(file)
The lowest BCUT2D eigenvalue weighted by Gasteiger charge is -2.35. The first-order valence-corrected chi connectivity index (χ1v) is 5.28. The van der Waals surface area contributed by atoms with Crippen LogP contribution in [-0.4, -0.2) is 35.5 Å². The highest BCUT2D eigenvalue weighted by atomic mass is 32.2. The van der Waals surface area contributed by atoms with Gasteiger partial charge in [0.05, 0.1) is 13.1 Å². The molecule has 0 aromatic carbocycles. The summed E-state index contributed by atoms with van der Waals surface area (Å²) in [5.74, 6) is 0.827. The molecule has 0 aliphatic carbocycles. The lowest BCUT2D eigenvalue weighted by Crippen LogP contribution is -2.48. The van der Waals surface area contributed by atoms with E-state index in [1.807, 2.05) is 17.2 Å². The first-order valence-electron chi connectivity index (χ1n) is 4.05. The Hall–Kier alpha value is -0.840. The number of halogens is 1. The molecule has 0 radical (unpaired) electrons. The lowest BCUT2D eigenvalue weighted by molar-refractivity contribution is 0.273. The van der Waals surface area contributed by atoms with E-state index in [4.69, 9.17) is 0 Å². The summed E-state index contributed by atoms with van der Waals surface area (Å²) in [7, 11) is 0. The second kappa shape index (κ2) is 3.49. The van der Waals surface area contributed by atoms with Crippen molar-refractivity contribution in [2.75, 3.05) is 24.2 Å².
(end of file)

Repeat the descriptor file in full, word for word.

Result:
The lowest BCUT2D eigenvalue weighted by Gasteiger charge is -2.35. The first-order valence-corrected chi connectivity index (χ1v) is 5.28. The van der Waals surface area contributed by atoms with Crippen LogP contribution in [-0.4, -0.2) is 35.5 Å². The highest BCUT2D eigenvalue weighted by atomic mass is 32.2. The van der Waals surface area contributed by atoms with Gasteiger partial charge in [0.05, 0.1) is 13.1 Å². The molecule has 0 aromatic carbocycles. The summed E-state index contributed by atoms with van der Waals surface area (Å²) in [5.74, 6) is 0.827. The molecule has 0 aliphatic carbocycles. The lowest BCUT2D eigenvalue weighted by Crippen LogP contribution is -2.48. The van der Waals surface area contributed by atoms with E-state index in [1.807, 2.05) is 17.2 Å². The first-order valence-electron chi connectivity index (χ1n) is 4.05. The Hall–Kier alpha value is -0.840. The number of halogens is 1. The molecule has 0 radical (unpaired) electrons. The lowest BCUT2D eigenvalue weighted by molar-refractivity contribution is 0.273. The van der Waals surface area contributed by atoms with E-state index in [4.69, 9.17) is 0 Å². The summed E-state index contributed by atoms with van der Waals surface area (Å²) in [7, 11) is 0. The second kappa shape index (κ2) is 3.49. The van der Waals surface area contributed by atoms with Crippen molar-refractivity contribution in [2.75, 3.05) is 24.2 Å².